Toasting The Garlic

Once your jalapeños are nicely fermented – you’re ready to make some hot sauce! But first – peel your garlic cloves and slice thinly.

Once your jalapeños are nicely fermented, and you’re ready to make hot sauce, peel your garlic cloves and slice thinly.

Toss them in a cold saucepan with one-half cup of neutral oil. Olive oil is our favorite! Gently toast the garlic over medium-low heat until they are barely golden – not dark golden, not brown, but a scarcely golden color with a slightly crispy texture.

Remove the toasted garlic slices from the oil. Let the oil cool and pour half into a squeeze bottle. Garlic oil gets packed with flavor, and we’ll use this to our advantage later.

Remove the toasted garlic slices from the oil. Let the oil cool and pour half into a squeeze bottle. Garlic oil is packed with flavor, and we’ll use this later.

First Blend of Fermented Jalapeño Hot Sauce

Remove the fermented jalapeños from the brine (reserve the brine) and blend them with the crispy garlic until homogenous. Pass the jalapeño and garlic slurry through a fine mesh strainer.

Once strained, place the hot sauce back into the blender and add the apple cider vinegar and a few tablespoons of brine. If the fermented jalapeños hot sauce is too thick, add more water or brine to thin it out.

Second Blend of Fermented Jalapeño Hot Sauce

Once strained, place the hot sauce back into the blender and add the apple cider vinegar and a few tablespoons of brine. If the fermented jalapeños hot sauce is too thick, add more water or brine to thin it out. Taste frequently and adjust salt according to taste. 

Blend on high until smooth, and slowly stream half of the garlic oil into the mix. Blending will cause light emulsification, slightly thicken the hot sauce and add more body. Bottle the hot sauce and keep it in the fridge.

Bottle Your Hand Forged Fermented Hot Sauce!

But don’t throw out the remaining brine! Instead – bottle it for a kid-friendly hot sauce. It will still be a bit spicy, but on a level that most kids can handle.

This fermented jalapeño hot sauce will stay in the fridge for over a year, but it’s unlikely to last long because it’s too delicious!

Bottle Your Hand Forged Fermented Hot Sauce! Don’t throw out the remaining brine; bottle it for a kid-friendly hot sauce. It will still be a bit spicy, but on a level that most kids can handle.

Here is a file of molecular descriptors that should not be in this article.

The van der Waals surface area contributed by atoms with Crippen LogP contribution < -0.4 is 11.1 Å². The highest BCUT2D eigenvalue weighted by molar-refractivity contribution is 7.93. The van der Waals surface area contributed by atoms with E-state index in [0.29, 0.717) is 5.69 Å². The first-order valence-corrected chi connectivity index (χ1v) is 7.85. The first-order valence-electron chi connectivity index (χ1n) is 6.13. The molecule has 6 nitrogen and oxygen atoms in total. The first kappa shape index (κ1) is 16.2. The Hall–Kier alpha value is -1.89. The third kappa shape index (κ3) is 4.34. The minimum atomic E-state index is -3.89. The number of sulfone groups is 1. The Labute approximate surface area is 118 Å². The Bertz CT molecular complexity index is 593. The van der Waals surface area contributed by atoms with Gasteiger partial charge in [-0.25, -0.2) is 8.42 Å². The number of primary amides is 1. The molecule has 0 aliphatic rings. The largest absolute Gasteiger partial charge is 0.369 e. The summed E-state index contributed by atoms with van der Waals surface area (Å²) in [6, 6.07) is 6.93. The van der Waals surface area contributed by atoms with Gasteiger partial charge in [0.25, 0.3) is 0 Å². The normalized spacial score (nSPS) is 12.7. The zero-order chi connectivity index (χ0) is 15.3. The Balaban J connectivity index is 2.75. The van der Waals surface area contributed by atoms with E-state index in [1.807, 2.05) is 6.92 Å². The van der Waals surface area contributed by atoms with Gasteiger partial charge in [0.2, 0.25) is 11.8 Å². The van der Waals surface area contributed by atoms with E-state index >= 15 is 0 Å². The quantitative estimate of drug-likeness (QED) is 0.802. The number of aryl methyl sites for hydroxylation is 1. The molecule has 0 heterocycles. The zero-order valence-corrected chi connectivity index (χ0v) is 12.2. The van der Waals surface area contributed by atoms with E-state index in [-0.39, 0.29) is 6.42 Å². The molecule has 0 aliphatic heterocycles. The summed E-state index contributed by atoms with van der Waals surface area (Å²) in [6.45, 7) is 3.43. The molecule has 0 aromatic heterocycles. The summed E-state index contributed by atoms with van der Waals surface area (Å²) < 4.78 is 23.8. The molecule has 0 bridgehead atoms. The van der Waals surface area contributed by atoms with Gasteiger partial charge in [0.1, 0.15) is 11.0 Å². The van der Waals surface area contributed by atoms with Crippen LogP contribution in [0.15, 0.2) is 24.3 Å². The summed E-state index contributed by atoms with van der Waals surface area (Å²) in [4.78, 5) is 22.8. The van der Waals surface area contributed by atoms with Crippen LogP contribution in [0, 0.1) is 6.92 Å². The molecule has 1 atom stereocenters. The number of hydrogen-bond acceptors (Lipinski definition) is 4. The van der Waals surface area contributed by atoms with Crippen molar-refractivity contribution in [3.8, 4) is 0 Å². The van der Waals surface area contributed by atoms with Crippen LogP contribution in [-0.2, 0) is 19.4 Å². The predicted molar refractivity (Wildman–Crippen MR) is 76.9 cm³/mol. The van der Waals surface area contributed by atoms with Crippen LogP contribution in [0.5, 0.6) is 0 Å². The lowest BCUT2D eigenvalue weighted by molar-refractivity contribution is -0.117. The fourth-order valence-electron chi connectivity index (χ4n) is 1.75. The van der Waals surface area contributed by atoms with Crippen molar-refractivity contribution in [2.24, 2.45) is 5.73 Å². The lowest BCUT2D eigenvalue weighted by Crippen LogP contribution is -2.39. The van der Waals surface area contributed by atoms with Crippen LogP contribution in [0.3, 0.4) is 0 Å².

Garlic Oil and Its Many Uses

Use the remaining garlic oil as a flavor enhancer for salads, soups, ramen, stews, or any savory or meaty dish.

Wide Mouth Quart Jar with Silver Lid | Ball
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We love these quart-sized mason jars by Ball. Ball mason jars are famously easy to clean and leak-proof. And I've had mason jars that last years. And longer! (I've had some last over a decade.)

These jars are perfect for fermented jalapeño hot sauce recipes. They're also excellent for homemade soups, salsas, oatmeals, cereals, and dried beans. We also love using them as cups! They make perfect containers for holding water, farm-fresh milk, or your morning cup of ice coffee.

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09/27/2022 09:14 am GMT

Fermented Jalapeño Hot Sauce Recipe Instructions Summary

  1. Slice off the tops of your jalapeño peppers, then slice them lengthwise.
  2. Fill the jar one-quarter of the way (twenty-five percent) with water and add the salt. Swish around until dissolved.
  3. Pack the jalapeños and optional celery in the mason jar until submerged.
  4. Ensure the jalapeños stay submerged utilizing a weight. You can use a Ziploc bag partially filled with water as a handy weight.
  5. Set the jar on the countertop and allow it to ferment for five days to two weeks.
  6. Once fermented, strain the jalapeños and reserve the brine.
  7. Peel and thinly slice the garlic, then place in a cold saucepan with the oil.
  8. Gently toast the garlic to a light golden brown over medium to low heat.
  9. Strain the garlic slices from the oil, reserving the oil.
  10. Pour half of the garlic oil into a squeeze bottle.
  11. Blend the garlic with the fermented peppers and press through a fine mesh strainer.
  12. After straining, pour the fermented jalapeño hot sauce back into the blender.
  13. Add apple cider vinegar and three tablespoons of fermented brine.
  14. If the hot sauce is too thick, add more brine salt according to taste. Blend on high until sauce is smooth.
  15. While blending, slowly stream half of the garlic oil into the fermented hot sauce. Adding the oil to the blend will create light emulsification that thickens the sauce and adds a luxurious texture.
fermented jalapeno hot sauce recipe
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More Fermented Jalapeño Pepper Recipes! (Plus Tips for a Successful Ferment!)